The Azure Coast
de la Côte d'Azur
Motto: Terre du Peuple de la Sainte Mère.
Anthem: Bannière de la Découverte
The Location of the Azure Coast in Asteria Inferior.
The Administrative Divisions of the Azure Coast.
|Government||Federal Constitutional Parliamentary Republic|
|Legislature||Le Grand Conseil|
• Colonial Era
• Azuric Civil War
• Military Rule
• Blue Revolution
• New Republic
|1,042,343.68 km2 (402,451.14 sq mi)|
• 2020 census
|21.65/km2 (56.1/sq mi)|
|GDP (PPP)||2020 estimate|
• Per capita
|GDP (nominal)||2020 estimate|
• Per capita
|Currency||Azuric Coronat (Ꞓ) (CZC)|
The Azure Coast, formally known as the Sovereign Republic of the Azure Coast (Gaullican; République Souverain de la Côte d'Azur), sometimes known by its Gaullican shortform Côte d'Azur is a sovereign country and federal constitutional parliamentary republic located in southern Asteria Inferior. A former colony of Gaullica, the Azure Coast is bordered to its north across the Southern Asterian Range by Satucin, and to its west by Belmonte. The national population of just over 22.5 million are unevenly clustered around the verdant coastal regions; the more isolated interior see a fraction of the coastal plain's population density. A developing economy and middle power on the continent, its capital city is Sartoux, while its largest city, busiest port and central economic and financial center is Sainte-Genevieve.
Human presence along the southern front of the Southern Asterian Range dates back roughly 50,000 years; nomadic hunter-gatherers were the first to arrive, likely from the north through the Sythes-Juoda Basin along game trails through to the mountain passes. The Tupi and Guarani peoples, moving east from present-day Belmonte are thought to have pushed the nomadic Kawésqar and Yahgan peoples further east into grounds less amenable for foraging but ripe for hunting. The coincidence of the development of agriculture and the first permanent settlements around 10,000 years ago would establish the basis for aboriginal Azurenne presence until the arrival of explorers from the Gaullican Empire under Joseph de Salers in 1560 CE. Initially seeking to circumnavigate Asteria Inferior and fine a safer route through to the other side of the mountains, Gaullican presence would only increase following the discovery of diamonds near present-day Sainte-Matisse. The first permanent settlement was founded by the colony’s first governor, Étienne Montluçon on the River Thauvin, near the modern-day city of Souchon (he would also go on to found a trade station and depot further upriver named Rendezvous, the present Sartoux.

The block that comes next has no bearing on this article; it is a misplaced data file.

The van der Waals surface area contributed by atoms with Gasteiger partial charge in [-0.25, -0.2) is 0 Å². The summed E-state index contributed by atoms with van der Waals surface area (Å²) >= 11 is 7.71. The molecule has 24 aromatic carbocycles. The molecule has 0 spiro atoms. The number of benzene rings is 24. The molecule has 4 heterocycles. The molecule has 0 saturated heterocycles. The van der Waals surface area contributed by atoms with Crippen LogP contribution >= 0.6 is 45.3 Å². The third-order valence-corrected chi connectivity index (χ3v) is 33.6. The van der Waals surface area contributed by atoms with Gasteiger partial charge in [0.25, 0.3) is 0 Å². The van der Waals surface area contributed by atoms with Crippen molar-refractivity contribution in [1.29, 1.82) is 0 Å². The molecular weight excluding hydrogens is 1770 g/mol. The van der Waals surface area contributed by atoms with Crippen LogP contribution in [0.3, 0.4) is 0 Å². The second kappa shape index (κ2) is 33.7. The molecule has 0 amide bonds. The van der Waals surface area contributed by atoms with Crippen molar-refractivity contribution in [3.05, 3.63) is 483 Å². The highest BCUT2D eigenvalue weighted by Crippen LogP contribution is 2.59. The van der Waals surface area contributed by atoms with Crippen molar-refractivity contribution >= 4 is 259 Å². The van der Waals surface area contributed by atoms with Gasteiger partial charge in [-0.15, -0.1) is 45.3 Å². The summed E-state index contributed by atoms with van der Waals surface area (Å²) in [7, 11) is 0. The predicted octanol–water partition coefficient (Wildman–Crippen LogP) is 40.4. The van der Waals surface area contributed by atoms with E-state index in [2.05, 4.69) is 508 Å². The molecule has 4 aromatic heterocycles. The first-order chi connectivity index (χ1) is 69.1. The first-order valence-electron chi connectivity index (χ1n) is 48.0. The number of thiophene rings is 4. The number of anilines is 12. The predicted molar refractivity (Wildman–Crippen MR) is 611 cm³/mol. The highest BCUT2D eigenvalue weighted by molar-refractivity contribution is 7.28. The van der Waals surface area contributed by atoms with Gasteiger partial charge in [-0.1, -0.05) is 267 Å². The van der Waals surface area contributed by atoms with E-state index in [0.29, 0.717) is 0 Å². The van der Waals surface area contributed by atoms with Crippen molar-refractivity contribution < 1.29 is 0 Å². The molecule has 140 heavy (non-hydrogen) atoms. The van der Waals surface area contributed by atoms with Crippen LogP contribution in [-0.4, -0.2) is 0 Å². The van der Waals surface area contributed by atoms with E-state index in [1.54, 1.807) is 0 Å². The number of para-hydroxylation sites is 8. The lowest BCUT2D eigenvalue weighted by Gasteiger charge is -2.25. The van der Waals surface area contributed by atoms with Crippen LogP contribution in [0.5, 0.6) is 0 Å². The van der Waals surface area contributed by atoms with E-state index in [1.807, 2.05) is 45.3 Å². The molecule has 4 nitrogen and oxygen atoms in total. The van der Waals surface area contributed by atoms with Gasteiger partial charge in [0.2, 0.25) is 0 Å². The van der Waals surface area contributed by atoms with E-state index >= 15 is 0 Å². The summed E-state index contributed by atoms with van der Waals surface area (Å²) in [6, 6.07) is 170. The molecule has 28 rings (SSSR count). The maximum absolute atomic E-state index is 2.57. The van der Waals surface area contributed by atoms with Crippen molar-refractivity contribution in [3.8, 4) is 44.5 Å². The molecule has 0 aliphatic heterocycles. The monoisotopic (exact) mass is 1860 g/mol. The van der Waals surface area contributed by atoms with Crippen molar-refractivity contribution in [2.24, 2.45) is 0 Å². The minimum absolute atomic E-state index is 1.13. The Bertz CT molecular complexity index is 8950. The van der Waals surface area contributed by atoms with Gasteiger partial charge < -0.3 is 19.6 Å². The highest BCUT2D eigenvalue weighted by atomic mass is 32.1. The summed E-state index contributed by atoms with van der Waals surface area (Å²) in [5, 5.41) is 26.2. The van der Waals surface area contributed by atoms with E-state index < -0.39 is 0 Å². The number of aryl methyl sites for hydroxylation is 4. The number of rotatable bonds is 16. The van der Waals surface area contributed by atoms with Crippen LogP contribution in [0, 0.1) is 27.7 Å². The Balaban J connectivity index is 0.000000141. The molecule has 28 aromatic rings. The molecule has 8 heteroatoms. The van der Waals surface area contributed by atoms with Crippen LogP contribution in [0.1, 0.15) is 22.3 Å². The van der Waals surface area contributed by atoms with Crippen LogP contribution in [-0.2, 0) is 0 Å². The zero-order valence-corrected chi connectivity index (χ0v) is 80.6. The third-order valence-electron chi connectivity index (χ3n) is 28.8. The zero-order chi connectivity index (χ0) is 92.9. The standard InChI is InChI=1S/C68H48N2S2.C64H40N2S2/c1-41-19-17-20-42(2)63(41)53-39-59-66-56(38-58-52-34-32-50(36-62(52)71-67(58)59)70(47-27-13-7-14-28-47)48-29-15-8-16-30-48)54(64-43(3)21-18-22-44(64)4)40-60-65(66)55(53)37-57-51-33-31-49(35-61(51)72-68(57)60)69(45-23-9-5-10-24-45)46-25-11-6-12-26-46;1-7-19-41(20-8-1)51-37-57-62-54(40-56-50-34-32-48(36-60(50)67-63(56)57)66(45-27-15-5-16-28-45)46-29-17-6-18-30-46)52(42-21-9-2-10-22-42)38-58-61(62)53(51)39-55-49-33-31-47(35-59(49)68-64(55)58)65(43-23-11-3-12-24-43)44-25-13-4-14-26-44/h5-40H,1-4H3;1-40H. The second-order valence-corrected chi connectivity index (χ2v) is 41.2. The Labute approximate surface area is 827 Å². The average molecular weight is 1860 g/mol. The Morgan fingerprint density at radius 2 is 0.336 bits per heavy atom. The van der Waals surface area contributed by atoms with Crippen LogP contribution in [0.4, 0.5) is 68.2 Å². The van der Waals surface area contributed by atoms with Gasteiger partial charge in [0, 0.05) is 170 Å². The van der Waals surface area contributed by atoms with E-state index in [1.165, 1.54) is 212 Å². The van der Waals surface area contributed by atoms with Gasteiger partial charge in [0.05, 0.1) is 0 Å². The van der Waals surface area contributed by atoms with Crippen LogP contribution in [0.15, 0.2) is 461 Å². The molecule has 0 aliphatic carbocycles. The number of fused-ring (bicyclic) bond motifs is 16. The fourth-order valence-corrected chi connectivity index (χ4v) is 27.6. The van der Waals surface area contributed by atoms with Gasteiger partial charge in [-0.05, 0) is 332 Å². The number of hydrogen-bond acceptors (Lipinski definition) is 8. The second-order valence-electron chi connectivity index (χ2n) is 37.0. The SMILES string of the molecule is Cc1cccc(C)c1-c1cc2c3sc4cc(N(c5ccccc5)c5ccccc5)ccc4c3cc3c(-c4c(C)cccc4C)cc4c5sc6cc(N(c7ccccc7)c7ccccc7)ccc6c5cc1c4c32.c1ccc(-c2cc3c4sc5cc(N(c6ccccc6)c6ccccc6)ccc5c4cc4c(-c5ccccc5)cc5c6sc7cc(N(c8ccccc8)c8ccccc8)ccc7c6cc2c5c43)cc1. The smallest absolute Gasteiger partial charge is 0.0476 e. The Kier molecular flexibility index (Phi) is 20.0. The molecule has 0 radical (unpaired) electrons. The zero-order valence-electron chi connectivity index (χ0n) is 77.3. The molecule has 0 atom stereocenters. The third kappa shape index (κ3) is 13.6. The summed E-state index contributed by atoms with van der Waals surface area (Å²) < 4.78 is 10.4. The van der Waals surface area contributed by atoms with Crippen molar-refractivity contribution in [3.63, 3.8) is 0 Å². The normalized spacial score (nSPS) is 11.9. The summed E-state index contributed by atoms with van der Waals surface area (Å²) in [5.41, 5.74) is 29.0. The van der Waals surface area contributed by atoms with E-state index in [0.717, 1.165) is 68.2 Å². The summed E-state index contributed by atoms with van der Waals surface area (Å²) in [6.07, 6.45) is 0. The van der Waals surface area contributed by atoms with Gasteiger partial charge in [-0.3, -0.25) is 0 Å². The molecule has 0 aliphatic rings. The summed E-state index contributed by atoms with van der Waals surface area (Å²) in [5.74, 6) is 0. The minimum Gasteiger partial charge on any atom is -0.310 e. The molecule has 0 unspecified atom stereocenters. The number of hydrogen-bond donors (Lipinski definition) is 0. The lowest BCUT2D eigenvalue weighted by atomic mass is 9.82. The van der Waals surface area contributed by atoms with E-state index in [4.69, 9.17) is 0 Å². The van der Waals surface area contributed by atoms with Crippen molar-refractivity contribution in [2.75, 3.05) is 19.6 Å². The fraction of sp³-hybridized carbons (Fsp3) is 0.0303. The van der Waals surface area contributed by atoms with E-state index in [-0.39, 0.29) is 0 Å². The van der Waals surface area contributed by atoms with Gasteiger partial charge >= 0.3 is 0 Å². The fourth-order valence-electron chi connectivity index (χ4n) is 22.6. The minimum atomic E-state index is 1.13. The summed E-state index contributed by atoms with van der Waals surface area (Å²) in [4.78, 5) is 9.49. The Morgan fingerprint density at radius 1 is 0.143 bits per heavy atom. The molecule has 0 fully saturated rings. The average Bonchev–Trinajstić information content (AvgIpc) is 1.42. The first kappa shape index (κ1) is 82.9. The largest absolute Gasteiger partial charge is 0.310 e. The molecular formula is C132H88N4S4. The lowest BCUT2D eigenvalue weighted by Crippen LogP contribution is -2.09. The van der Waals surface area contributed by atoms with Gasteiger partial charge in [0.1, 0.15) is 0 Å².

The proselytization of the country over the ensuing 300 years established fervent love for the Gaullican homeland among the colony’s Euclean populations, though the native population and those of mixed ancestry remained less friendly. Independence came as a consequence of the Great War, when the colony was forcibly excised from Gaullica’s control in 1934. The Azurenne Civil War (1937-1947) that followed would see the rise of the councilist-socialist Vague Rouge face off against conservative Catholics and those seeking to build a modern republic, eventually commanded by Alban Serreau. The victory of the pro-democratic forces under Serreau drove the Vague Rouge survivors into the far north, where they would continue to launch an insurgency with guerrilla tactics for the next several decades. The failure of the 1950 Constitutional Convention to draft a new government led Serreau and his remaining military forces to seize the capital . For the next 23 years, Serreau would reign as a military dictator over the country, imposing his will until students and laborers rose up in protest, driving him from office into exile in the 1973 Blue Revolution. The new constitution for Côte d'Azur was approved in 1976, with the first free elections in the country’s history held in October of that year.
The Azure Coast is a developing economy with a rising HDI and declining poverty rate. The country has begun to engage in a modernization effort to restructure colonial infrastructure to better suit the new economic sectors such as petroleum extraction and refinement, precious minerals and commercial agriculture, including widespread wine and liquor production. Since the Blue Revolution in 1973, a growing services economy has begun to bring increasing wealth to the people, growing apace with a small but burgeoning technology industry. Tourism and gambling has become a major part of the economy along the southern and southwestern coastal areas, the Grand Strand. However, a significant income gap has led to rising inequality between the wealthy coast and the poorer interior; lesser infrastructure in the interior has also played a major role in slowing economic development of the country’s natural resources.